Brian Garrett-Glaser
By Brian Garrett-Glaser

As the managing editor of, Brian covers the ecosystem emerging around eVTOLs and urban air mobility. Follow him on twitter @bgarrettglaser.


German report predicts large role for urban and regional air mobility, calls for greater government support

A report published by the German Aerospace Industries Association (BDLI) and the German Unmanned Aviation Association (VUL) calls on government officials to take greater action in support of urban and regional air mobility initiatives, including recognizing eVTOLs as a “strategic technology of the future.”

Airbus CityAirbus
CityAirbus is one of numerous major eVTOL development efforts underway in Manching, Germany. Airbus Photo

The industrial-political position paper, released by both organizations in October, predicts aviation will “look different from what it did at the beginning of the millennium” by the end of the decade. Citing the European Commission’s Flightpath 2050, which aims for 90 percent of travelers in the EU to be able to reach their destination in under four hours, the technology associations see eVTOLs and urban/rural air mobility as “key enablers for achieving this goal,” along with hybrid-electric and short takeoff and landing (STOL) aircraft.

“First positive steps to strengthen the position of Urban & Regional Air Mobility (UAM/RAM) taken by politics and ministries have become apparent,” the report notes. “With the federal government’s action plan and the emergence of smaller, well-tailored funding initiatives, as well as the increasing search for coordination with industry, the first signs have been set. However, these activities are still quite fragmented. For this reason, this topic deserves higher strategic attention.”

Germany is home to numerous well-funded eVTOL development projects, including Munich-based Lilium and Bruchsal-based Volocopter, considered the two leading European companies in the space. Airbus also continues to explore urban air mobility through flight tests of its CityAirbus technology demonstrator in Manching.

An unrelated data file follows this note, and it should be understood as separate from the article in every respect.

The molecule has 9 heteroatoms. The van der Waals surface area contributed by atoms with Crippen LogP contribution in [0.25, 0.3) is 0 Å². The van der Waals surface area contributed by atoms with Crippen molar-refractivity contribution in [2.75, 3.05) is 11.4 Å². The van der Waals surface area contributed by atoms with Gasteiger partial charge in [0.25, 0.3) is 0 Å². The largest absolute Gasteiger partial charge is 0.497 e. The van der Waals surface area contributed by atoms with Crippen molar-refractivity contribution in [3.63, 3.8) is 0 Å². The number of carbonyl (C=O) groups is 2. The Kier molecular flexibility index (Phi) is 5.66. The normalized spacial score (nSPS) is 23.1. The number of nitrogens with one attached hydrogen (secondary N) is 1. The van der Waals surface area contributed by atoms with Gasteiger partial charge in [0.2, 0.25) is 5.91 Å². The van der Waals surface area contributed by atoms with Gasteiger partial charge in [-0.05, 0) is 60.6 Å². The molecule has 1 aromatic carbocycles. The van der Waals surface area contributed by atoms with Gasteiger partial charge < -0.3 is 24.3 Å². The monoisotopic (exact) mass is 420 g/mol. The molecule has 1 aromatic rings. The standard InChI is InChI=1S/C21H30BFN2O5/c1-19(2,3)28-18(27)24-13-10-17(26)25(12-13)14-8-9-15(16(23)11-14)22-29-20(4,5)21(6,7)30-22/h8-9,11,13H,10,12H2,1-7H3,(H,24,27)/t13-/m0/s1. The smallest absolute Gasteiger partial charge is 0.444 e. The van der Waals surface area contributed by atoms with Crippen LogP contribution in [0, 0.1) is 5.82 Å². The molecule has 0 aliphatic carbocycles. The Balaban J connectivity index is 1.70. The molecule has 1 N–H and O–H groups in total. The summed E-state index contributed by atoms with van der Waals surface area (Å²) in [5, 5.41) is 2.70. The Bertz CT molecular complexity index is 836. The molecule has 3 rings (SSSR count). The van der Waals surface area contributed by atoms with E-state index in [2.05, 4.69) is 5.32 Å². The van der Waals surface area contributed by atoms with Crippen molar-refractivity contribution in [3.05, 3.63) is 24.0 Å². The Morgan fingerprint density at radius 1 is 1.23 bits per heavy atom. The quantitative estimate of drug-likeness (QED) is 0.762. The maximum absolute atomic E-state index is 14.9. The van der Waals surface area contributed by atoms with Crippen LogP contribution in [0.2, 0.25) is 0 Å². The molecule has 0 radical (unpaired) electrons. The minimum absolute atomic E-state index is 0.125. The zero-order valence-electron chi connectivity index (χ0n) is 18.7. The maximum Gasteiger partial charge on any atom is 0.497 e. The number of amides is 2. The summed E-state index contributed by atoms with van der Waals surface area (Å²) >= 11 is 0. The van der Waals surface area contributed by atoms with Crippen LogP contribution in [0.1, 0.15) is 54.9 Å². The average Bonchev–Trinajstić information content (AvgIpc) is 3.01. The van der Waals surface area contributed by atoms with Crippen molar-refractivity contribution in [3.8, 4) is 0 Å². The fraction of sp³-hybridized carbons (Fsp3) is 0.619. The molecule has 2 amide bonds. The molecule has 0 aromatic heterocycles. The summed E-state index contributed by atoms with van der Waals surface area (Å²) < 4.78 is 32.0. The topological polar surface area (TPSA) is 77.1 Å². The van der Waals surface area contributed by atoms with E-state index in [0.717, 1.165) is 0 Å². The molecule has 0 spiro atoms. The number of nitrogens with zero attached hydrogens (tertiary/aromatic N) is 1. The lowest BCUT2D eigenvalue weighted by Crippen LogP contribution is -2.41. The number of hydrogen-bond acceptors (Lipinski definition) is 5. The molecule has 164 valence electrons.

Writing as technology representatives for the industry, the report’s authors call on German officials to expand funding to existing research programs, such as in battery technology, and increase their flexibility for new aerospace applications. The position paper also advocates for greater investment protection for German suppliers, especially amidst the COVID-19 pandemic, as well as the creation of public-private research collaborations like those commonly found in the United States.

“It is particularly vital that existing funding lines should inspire the formation of viable consortia, including among others young start-ups, and support knowledge transfer between the German aviation research community and industry aiming at strengthening Germany’s competitiveness on the global market,” the two associations write.

Aside from aerospace projects, the report advocates for greater investment in UAM infrastructure, accelerated planning and approval procedures, tax exemptions for zero-emission aviation — similar to a policy implemented by the Canadian province of British Columbia — and greater efforts undertaken to proactively foster social acceptance of these new technologies.

“German policy is expected to recognize Urban & Regional Air Mobility as a vital field of strategic technological leadership and to promote it accordingly,” BDLI and VUL write. “The development of new UAM/RAM concepts, e.g. in the field of electrical propulsion concepts, is an important intermediate step in technology development and will also boost the further development of climate-neutral engines of larger aircraft in the medium term.”

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